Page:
- Then, this would increase the chance to oversleep in the late nap in the day, or the core sleep the following day(s).
- Despite having 20m of extra sleep compared to E4, the extra nap only serves to somewhat provide more alertness. As adaptation progresses, this extra nap can become a liability; it provides one extra opportunity for a nasty SWS wake.
- Any oversleeps would endanger the adaptation in a much greater magnitude than on schedules with more sleep.
All in all, it may be better to stay on E5 for a short amount of time, before making an immediate transition to Uberman (fast adaptation). This would limit as much built-up sleep deprivation as possible. However, no successful Uberman sleepers are known to have transitioned from E5 either.
Since there has been no successful adaptations to E5, there are possible variants that may or may not work. This is merely based on how successful Everyman variants look like over the width of history.
There can also be other unexplored options regarding napping mechanics, but they require more adaptation samples. Extended versions may be possible, but at this point E3-extended or E4-extended would be better.¬†
Night Sleep Focus
This E5 variant attempts to shift more naps into the night; this in return leaves only 2 daytime naps. If adaptation is possible, it will create longer wake periods in the day, with a nap during lunch and after work.
However, the cluster of nocturnal naps may be utterly difficult to adapt to; the high possibility of SWS wakes at night will creep into many naps.¬†
- It is also unknown how long would be an optimal wake duration between each nap.
- Due to the low total sleep, the naps on E5 likely will not yield as much wakefulness than on other less extreme Everyman schedules. As a result, stocking up napping at night may not do enough to help offset the tiredness periods during the daytime wake gaps.¬†
Interested in a research paper for Everyman 5? Click here to find out.¬†
With an excessive amount of naps spread in the day, Everyman 5 suffers from various downsides:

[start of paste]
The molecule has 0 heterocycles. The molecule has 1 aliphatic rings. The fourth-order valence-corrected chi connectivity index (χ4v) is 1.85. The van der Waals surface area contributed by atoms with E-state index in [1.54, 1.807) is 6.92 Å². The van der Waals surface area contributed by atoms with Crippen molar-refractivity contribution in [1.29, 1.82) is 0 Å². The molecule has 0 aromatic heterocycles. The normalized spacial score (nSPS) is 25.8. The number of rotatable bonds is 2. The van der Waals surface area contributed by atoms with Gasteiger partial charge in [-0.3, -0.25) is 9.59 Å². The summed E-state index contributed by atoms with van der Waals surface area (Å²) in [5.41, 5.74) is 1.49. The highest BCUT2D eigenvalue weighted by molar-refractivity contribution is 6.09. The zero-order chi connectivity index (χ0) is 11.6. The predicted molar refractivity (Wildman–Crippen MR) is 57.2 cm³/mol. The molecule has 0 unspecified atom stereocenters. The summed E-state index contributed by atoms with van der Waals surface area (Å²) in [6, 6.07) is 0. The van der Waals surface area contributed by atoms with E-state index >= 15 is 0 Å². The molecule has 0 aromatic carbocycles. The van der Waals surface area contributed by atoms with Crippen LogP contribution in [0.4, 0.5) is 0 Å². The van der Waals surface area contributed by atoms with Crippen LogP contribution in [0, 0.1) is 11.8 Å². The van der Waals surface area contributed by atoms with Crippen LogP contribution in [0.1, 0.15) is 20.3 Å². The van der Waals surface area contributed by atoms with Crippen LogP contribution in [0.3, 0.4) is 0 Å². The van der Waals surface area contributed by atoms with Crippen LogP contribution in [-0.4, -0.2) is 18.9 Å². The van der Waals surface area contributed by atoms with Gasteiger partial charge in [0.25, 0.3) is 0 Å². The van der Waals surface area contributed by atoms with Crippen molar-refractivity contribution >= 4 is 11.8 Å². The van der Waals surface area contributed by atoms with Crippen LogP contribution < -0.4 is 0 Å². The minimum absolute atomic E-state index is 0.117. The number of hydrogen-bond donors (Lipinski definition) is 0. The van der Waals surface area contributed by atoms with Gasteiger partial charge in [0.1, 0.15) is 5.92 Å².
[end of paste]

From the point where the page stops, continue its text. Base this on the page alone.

- Social commitments, extracurricular activities and standard occupations (e.g, 9-to-5) are largely impossible.
- It is also very inconvenient to have to sleep again after ~1.5-2h awake at night for a lot of people.
- The immense adaptation difficulty is not worth an attempt.
- As a standalone schedule, E5 generally has poor sleep design and is outclassed by E4. Even E4 has some success over the years, thanks to the more reasonable homeostatic distance of wake hours between each sleep.
- Like any other schedules below the minimum sleep threshold, E5 also poses potential long-term health issues.
It also seems unlikely if Everyman 5 will ever gather enough attempts due to its highly constrained scheduling. There are some niches that it can offer, however.
- One can choose to have a short core sleep for some SWS, and then enjoy the several naps on E5 as a way to learn to nap effectively.
- This is basically a less extreme Naptation version, which would conserve some daytime productivity. The core sleep with some SWS can help consolidate memory and power up overall performance better than skipping sleep entirely.
- In an emergency that requires a lot of sleep cut, E5 can be a temporary schedule with several naps to boost alertness. The short naps have their advantage of being easier to fit into daily schedule; they also allow sustained operations where no core sleeps are possible.
Being a middle ground between the insane Uberman and a more sustainable E3 (or even E4-extended), E5 has the worst of all worlds. It is almost as inflexible as Uberman and the likes of E4, while also potentially unsustainable long-term for reasons above. Beginners and average polyphasic sleepers should not try to adapt to this schedule aside from some niche situations above.
Main author: GeneralNguyen
Page last updated: 8 April 2021